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Author Topic: No BB Guns Allowed  (Read 1766 times)

Offline AL WORRELLS KID

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No BB Guns Allowed
« on: March 30, 2018, 10:30:23 AM »
Some, too fragile for winter winds
The thoughtful grave encloses-
Tenderly tucking them in from frost
Before their feet are cold.

Never the treasures in her nest
The cautious grave exposes,
Building where schoolboy dare not look,
And sportsman is not bold.

The covert have all the children
Early aged and often cold,
Sparrows, unnoticed by the Father-
Lambs for whom time had not a fold.  Emily Dickinson.....1859

(Glad we made this trade with China, back in 1881.)

On March 13, 1881, around 60 Chinese ring-necked pheasants arrive in Port Townsend aboard the ship Otago. United States consul general Owen Nickerson Denny (1838-1900) and his wife Gertrude Jane Hall Denny (1837-1933) have shipped the pheasants, along with other Chinese birds and plants, from Shanghai in hopes of establishing a population in their home state of Oregon. Most of the pheasants succumb as they are transported from the Olympic Peninsula to Portland. A few survivors are released on the lower Columbia River, but accounts differ as to whether this population survives. However, the Dennys ship more pheasants in 1882 and 1884, successfully introducing ring-necked pheasants into Oregon's Willamette Valley and on Protection Island in Jefferson County near Port Townsend. The colorful game birds prove prolific and popular. Ring-necked pheasants spread throughout Oregon and Washington and are introduced in states across the country, becoming so common that they seem more a native species than one first established in the United States in 1881.
I have thought briefly about getting caught in rock slides or falling from a rock face. If that happened, I would probably perish on the mountain. I would be long gone before anyone found me. My only wish would be that folks wouldn't spend a lot of time searching. When the time comes for a man to look his Maker in the eye, where better could the meeting be held than in the wilderness?
-- Richard Proenneke

Offline Old Dog

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Re: No BB Guns Allowed
« Reply #1 on: March 30, 2018, 11:47:19 AM »
Very cool!  I was not aware of the Port Townsend connection.  Thanks for sharing.   :tup:
Hunt hard and shoot straight!

Offline Special T

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Re: No BB Guns Allowed
« Reply #2 on: March 30, 2018, 12:55:57 PM »
Very cool story. Is there a source for this story?

Sent from my SAMSUNG-SM-G930A using Tapatalk

In archery we have something like the way of the superior man. When the archer misses the center of the target, he turns round and seeks for the cause of his failure in himself. 

Confucius

Offline AL WORRELLS KID

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Re: No BB Guns Allowed
« Reply #3 on: March 30, 2018, 01:20:41 PM »
Special T, Thanks for asking, here's the link. Doug

http://www.historylink.org/File/8444

" Within a year, ring-necked pheasants had spread to surrounding counties. Owen Denny used his political connections to win passage of state legislation banning hunting until the population was sufficiently established. The pheasants thrived and when the first pheasant season opened in Oregon in 1892, hunters reportedly bagged 50,000 birds on the first day."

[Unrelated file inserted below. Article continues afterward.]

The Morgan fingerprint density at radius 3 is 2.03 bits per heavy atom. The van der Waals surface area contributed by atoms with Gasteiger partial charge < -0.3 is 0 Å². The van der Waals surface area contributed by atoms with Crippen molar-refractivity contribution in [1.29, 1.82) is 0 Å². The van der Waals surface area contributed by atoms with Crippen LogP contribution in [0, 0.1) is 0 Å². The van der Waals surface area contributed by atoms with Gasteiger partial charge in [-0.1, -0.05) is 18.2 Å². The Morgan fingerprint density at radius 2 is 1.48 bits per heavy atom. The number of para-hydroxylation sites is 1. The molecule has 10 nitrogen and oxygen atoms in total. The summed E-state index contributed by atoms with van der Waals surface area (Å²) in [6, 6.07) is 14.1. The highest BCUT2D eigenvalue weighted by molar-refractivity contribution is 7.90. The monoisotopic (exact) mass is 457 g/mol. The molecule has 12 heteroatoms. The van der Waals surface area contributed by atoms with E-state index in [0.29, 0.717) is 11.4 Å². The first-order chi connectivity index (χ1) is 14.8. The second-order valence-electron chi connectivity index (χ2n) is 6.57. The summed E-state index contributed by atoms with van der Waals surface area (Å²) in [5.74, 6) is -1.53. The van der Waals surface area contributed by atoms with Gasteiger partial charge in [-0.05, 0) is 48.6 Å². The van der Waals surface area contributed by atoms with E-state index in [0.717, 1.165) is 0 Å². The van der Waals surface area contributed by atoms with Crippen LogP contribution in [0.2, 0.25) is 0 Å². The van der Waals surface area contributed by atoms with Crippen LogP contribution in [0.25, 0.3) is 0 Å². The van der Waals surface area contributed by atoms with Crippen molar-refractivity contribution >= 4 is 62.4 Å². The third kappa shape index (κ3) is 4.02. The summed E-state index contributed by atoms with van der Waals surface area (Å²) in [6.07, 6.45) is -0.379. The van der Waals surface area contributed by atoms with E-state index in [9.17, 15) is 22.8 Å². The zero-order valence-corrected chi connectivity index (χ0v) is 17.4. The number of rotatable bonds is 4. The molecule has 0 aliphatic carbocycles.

« Last Edit: May 10, 2018, 10:18:30 AM by AL WORRELLS KID »
I have thought briefly about getting caught in rock slides or falling from a rock face. If that happened, I would probably perish on the mountain. I would be long gone before anyone found me. My only wish would be that folks wouldn't spend a lot of time searching. When the time comes for a man to look his Maker in the eye, where better could the meeting be held than in the wilderness?
-- Richard Proenneke

Offline Pegasus

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Re: No BB Guns Allowed
« Reply #4 on: March 30, 2018, 04:09:24 PM »
Doug   Thanks for posting those pheasant pictures.

Offline AL WORRELLS KID

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Re: No BB Guns Allowed
« Reply #5 on: March 31, 2018, 02:31:49 AM »
Thanks Pegasus, With 50,000 Birds taken on Opening Day in 1892, I imagine the coyote population was at an all time low back then.
 There was a big decline in the Pheasant population back in the 60's when the farmers started plowing right up to their fences (to get more out of their crops.)  That made it easy for the coyotes to team play and run the flocks right up the fence line and into the jaws of their waiting mates .  :yike:

With the outlawing of leg hold traps and the use of poison, along with loss of winter cover, we unfortunately won't be seeing those numbers ever again, (except in varmints.)
But we still have a good time in the field making the most with what we have, and besides, my dog can't count anyway.   ;)
Doug
« Last Edit: May 10, 2018, 10:23:54 AM by AL WORRELLS KID »
I have thought briefly about getting caught in rock slides or falling from a rock face. If that happened, I would probably perish on the mountain. I would be long gone before anyone found me. My only wish would be that folks wouldn't spend a lot of time searching. When the time comes for a man to look his Maker in the eye, where better could the meeting be held than in the wilderness?
-- Richard Proenneke

Offline jackson7

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Re: No BB Guns Allowed
« Reply #6 on: March 31, 2018, 09:14:13 PM »
Great pics, cool history. thx to all.

 

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